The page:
THE national government’s budget deficit came close to tripling in March from the preceding month as expenditure increased by twice the speed of growth in revenue collections, pulling the first-quarter position back into negative territory.
The budget deficit widened to P61.5 billion in March from a P23.7 billion gap in February, data from the Bureau of Treasury (BTr) showed on Wednesday.
The government has set a cap on its budget deficit for the whole of 2017 at 3 percent of the country’s gross domestic product (GDP). The Treasury does not report such figure for its monthly data.
Revenue vs expenditure
Government revenue in March rose 18.7 percent to P180.23 billion from P151.83 billion in February.
Collections by the Bureau of Internal Revenue (BIR) grew 10.6 percent to P117.14 billion from P105.86 billion, while Bureau of Customs (BoC) collections surged 20.9 percent to P37.33 billion from P30.85 billion.
Expenditure, on the other hand, increased by 37.6 percent to P241.70 billion in March from P175.56 billion in February, with the bulk going into tax expenses and “other expenditures,” for which the Treasury report showed no details. The Department of Budget and Management (DBM) is scheduled to report such details weeks from now.
For now, the Treasury report included figures for interest payments, which widened 29 percent month-on-month to P31.27 billion in March. That comprised 16 percent of March expenditures.
Allotment to local governments rose 0.10 percent to P40.77 billion in the same period.
Other expenditures and tax expenditures rose to P161.80 billion and P81 billion, respectively, while subsidies declined to P8.4 billion, the report said.
Showing a different trend on a year-on-year basis, the budget deficit in March narrowed 17 percent from P74.4 billion. Again, the report gave no explanation.
Revenue for the month rose 14 percent from P157.8 billion a year earlier, while spending grew only 4 percent from P232.2 billion.
The Treasury, however, said in its report the BIR “achieved double-digit growth for the third consecutive month of the year with March collection amounting to P117.4 billion, from which, P204 million in tax refunds paid to claimants results in final collections of P117.1 billion, still up 11 percent over last year’s level.”
This resulted in a P370.4 billion collection for the first quarter – a 12 percent or P40.2 billion increment from 2016, it said.
BoC collections for March were up 15 percent year-on-year to P37.3 billion, net of the P803 million in tax refunds, it noted.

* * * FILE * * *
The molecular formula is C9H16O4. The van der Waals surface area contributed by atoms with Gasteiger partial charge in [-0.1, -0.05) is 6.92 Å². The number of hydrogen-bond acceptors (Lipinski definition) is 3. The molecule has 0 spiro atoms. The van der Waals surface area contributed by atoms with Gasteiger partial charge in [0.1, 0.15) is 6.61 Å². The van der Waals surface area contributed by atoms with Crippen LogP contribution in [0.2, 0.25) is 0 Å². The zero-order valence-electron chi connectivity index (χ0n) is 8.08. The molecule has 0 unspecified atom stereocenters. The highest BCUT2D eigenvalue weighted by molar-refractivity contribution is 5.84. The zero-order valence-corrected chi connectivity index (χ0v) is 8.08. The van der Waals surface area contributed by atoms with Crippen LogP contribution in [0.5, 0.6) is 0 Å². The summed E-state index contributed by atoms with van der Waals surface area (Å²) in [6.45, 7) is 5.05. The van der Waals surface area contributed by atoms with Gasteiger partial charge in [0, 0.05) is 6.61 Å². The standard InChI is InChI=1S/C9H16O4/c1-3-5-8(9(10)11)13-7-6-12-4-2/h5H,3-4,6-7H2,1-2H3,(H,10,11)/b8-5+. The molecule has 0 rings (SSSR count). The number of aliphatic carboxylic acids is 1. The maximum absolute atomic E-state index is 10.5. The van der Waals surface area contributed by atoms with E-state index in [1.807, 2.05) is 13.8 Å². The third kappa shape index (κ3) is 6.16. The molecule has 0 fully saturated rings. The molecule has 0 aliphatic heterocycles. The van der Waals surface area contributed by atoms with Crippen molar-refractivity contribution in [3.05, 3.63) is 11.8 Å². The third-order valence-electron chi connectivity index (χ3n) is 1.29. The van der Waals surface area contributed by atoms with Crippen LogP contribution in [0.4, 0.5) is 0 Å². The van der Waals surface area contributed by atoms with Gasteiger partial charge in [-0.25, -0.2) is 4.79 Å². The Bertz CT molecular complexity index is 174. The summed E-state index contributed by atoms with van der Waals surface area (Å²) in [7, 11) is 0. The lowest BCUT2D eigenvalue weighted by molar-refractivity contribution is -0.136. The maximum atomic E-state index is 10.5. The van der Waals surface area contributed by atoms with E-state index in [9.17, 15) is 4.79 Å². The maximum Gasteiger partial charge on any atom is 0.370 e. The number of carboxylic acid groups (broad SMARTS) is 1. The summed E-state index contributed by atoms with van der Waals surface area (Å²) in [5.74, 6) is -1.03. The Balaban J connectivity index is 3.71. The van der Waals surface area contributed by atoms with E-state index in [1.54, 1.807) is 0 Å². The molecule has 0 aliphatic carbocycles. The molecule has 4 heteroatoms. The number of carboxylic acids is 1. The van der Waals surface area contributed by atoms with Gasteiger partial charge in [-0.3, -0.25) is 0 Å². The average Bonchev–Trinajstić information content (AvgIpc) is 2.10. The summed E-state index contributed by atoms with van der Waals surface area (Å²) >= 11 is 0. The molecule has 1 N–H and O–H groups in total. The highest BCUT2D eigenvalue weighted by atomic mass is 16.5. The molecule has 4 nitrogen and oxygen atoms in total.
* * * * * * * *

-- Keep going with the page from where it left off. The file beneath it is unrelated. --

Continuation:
“This is also the third consecutive month of double-digit growth for the BoC, which improved its first-quarter collection by 15 percent year-on-year to P104.1 billion,” it added.
Meanwhile, income generated and collected by the Bureau of the Treasury (BTr) amounted to P9.6 billion for the month, down 14 percent from a year earlier.
“The reduced holdings of the BSF/SSF [bond sinking fund/securities stabilization fund]weighed on investment income, offsetting gains from other sources. First-quarter BTr income amounted to P22.9 billion, down 8 percent compared to last year,” it said.
Non-tax revenue from other offices for March reached P14.3 billion, doubling the collections from a year earlier while reversing the year-on-year decline recorded for the first two months. This brings the end-March collections to P29.9 billion for a 4 percent improvement from last year, it added.
The March deficit brought the cumulative shortfall for the first three months of the year to P83 billion, 26 percent narrower than the P112.5 billion during the corresponding three-month period a year ago.
The bureau said January to March revenues grew 11 percent year-on-year to P532.4 billion from P479 billion in 2016.
Year-to-date expenditures registered slight growth of 4 percent to P615.4 billion from P591.5 billion.
In terms of interest payments in the year to date, IP dropped by 5 percent to P97.8 billion in the three months to March.
Primary budget in the quarter posted a surplus of P14.9 billion, a reversal of the P9.9 billion gap a year earlier “due to lower interest payments, coupled with strong revenue growth for the period.” By